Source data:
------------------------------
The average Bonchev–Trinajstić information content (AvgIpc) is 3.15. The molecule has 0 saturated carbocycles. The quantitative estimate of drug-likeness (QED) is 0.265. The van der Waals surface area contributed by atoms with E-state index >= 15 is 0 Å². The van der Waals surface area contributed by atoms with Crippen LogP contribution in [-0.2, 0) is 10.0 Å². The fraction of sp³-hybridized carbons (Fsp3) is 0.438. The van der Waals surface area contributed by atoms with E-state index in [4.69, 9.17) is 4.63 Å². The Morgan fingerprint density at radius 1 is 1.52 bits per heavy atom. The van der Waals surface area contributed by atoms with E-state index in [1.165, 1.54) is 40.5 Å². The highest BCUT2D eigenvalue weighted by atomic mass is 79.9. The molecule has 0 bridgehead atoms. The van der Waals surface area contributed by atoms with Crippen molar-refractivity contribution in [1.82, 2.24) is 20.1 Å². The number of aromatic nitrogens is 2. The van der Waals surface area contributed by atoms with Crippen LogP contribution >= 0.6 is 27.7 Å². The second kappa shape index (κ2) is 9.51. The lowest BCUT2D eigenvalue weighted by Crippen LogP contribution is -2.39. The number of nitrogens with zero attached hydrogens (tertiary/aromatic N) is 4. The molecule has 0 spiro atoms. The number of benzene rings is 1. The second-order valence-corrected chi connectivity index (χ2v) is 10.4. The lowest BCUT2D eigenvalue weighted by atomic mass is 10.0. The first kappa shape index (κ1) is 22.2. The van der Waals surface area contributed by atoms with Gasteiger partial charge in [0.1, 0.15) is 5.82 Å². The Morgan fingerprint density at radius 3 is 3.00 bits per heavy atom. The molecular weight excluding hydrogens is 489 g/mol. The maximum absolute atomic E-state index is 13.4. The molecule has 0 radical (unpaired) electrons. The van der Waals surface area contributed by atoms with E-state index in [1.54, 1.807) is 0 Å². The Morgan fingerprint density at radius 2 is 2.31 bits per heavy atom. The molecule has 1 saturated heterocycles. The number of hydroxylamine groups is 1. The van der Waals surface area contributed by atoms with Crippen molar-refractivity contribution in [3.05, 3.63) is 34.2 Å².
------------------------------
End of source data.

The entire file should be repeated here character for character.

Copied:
The average Bonchev–Trinajstić information content (AvgIpc) is 3.15. The molecule has 0 saturated carbocycles. The quantitative estimate of drug-likeness (QED) is 0.265. The van der Waals surface area contributed by atoms with E-state index >= 15 is 0 Å². The van der Waals surface area contributed by atoms with Crippen LogP contribution in [-0.2, 0) is 10.0 Å². The fraction of sp³-hybridized carbons (Fsp3) is 0.438. The van der Waals surface area contributed by atoms with E-state index in [4.69, 9.17) is 4.63 Å². The Morgan fingerprint density at radius 1 is 1.52 bits per heavy atom. The van der Waals surface area contributed by atoms with E-state index in [1.165, 1.54) is 40.5 Å². The highest BCUT2D eigenvalue weighted by atomic mass is 79.9. The molecule has 0 bridgehead atoms. The van der Waals surface area contributed by atoms with Crippen molar-refractivity contribution in [1.82, 2.24) is 20.1 Å². The number of aromatic nitrogens is 2. The van der Waals surface area contributed by atoms with Crippen LogP contribution >= 0.6 is 27.7 Å². The second kappa shape index (κ2) is 9.51. The lowest BCUT2D eigenvalue weighted by Crippen LogP contribution is -2.39. The number of nitrogens with zero attached hydrogens (tertiary/aromatic N) is 4. The molecule has 0 spiro atoms. The number of benzene rings is 1. The second-order valence-corrected chi connectivity index (χ2v) is 10.4. The lowest BCUT2D eigenvalue weighted by atomic mass is 10.0. The first kappa shape index (κ1) is 22.2. The van der Waals surface area contributed by atoms with Gasteiger partial charge in [0.1, 0.15) is 5.82 Å². The Morgan fingerprint density at radius 3 is 3.00 bits per heavy atom. The molecular weight excluding hydrogens is 489 g/mol. The maximum absolute atomic E-state index is 13.4. The molecule has 0 radical (unpaired) electrons. The van der Waals surface area contributed by atoms with E-state index in [1.54, 1.807) is 0 Å². The Morgan fingerprint density at radius 2 is 2.31 bits per heavy atom. The molecule has 1 saturated heterocycles. The number of hydroxylamine groups is 1. The van der Waals surface area contributed by atoms with Crippen molar-refractivity contribution in [3.05, 3.63) is 34.2 Å².